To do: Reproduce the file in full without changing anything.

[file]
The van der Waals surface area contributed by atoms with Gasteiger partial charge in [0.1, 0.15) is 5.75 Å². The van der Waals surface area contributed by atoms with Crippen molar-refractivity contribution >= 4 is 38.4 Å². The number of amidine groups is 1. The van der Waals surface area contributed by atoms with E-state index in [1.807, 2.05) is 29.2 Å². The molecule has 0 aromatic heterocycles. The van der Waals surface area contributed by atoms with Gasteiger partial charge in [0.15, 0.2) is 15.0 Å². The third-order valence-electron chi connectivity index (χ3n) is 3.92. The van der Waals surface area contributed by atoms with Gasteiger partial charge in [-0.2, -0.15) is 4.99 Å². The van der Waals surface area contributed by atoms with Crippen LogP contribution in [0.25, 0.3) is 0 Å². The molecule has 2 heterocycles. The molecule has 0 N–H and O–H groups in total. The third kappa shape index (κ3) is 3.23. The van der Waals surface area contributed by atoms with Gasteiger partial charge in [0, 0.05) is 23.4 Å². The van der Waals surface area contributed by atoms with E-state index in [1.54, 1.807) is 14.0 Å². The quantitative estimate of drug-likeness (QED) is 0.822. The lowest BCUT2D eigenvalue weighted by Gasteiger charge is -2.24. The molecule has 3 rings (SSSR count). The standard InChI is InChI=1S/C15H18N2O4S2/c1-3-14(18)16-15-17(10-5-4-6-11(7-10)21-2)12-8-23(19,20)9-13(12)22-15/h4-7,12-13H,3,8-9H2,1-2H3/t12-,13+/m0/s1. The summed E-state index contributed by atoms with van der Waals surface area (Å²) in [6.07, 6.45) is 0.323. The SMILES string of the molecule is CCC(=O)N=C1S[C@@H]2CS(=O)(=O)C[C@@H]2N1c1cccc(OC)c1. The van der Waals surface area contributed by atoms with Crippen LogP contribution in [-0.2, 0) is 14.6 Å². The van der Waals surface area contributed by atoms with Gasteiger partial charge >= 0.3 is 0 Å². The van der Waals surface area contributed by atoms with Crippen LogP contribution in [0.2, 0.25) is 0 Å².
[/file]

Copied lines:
The van der Waals surface area contributed by atoms with Gasteiger partial charge in [0.1, 0.15) is 5.75 Å². The van der Waals surface area contributed by atoms with Crippen molar-refractivity contribution >= 4 is 38.4 Å². The number of amidine groups is 1. The van der Waals surface area contributed by atoms with E-state index in [1.807, 2.05) is 29.2 Å². The molecule has 0 aromatic heterocycles. The van der Waals surface area contributed by atoms with Gasteiger partial charge in [0.15, 0.2) is 15.0 Å². The third-order valence-electron chi connectivity index (χ3n) is 3.92. The van der Waals surface area contributed by atoms with Gasteiger partial charge in [-0.2, -0.15) is 4.99 Å². The van der Waals surface area contributed by atoms with Crippen LogP contribution in [0.25, 0.3) is 0 Å². The molecule has 2 heterocycles. The molecule has 0 N–H and O–H groups in total. The third kappa shape index (κ3) is 3.23. The van der Waals surface area contributed by atoms with Gasteiger partial charge in [0, 0.05) is 23.4 Å². The van der Waals surface area contributed by atoms with E-state index in [1.54, 1.807) is 14.0 Å². The quantitative estimate of drug-likeness (QED) is 0.822. The lowest BCUT2D eigenvalue weighted by Gasteiger charge is -2.24. The molecule has 3 rings (SSSR count). The standard InChI is InChI=1S/C15H18N2O4S2/c1-3-14(18)16-15-17(10-5-4-6-11(7-10)21-2)12-8-23(19,20)9-13(12)22-15/h4-7,12-13H,3,8-9H2,1-2H3/t12-,13+/m0/s1. The summed E-state index contributed by atoms with van der Waals surface area (Å²) in [6.07, 6.45) is 0.323. The SMILES string of the molecule is CCC(=O)N=C1S[C@@H]2CS(=O)(=O)C[C@@H]2N1c1cccc(OC)c1. The van der Waals surface area contributed by atoms with Crippen LogP contribution in [-0.2, 0) is 14.6 Å². The van der Waals surface area contributed by atoms with Gasteiger partial charge >= 0.3 is 0 Å². The van der Waals surface area contributed by atoms with Crippen LogP contribution in [0.2, 0.25) is 0 Å².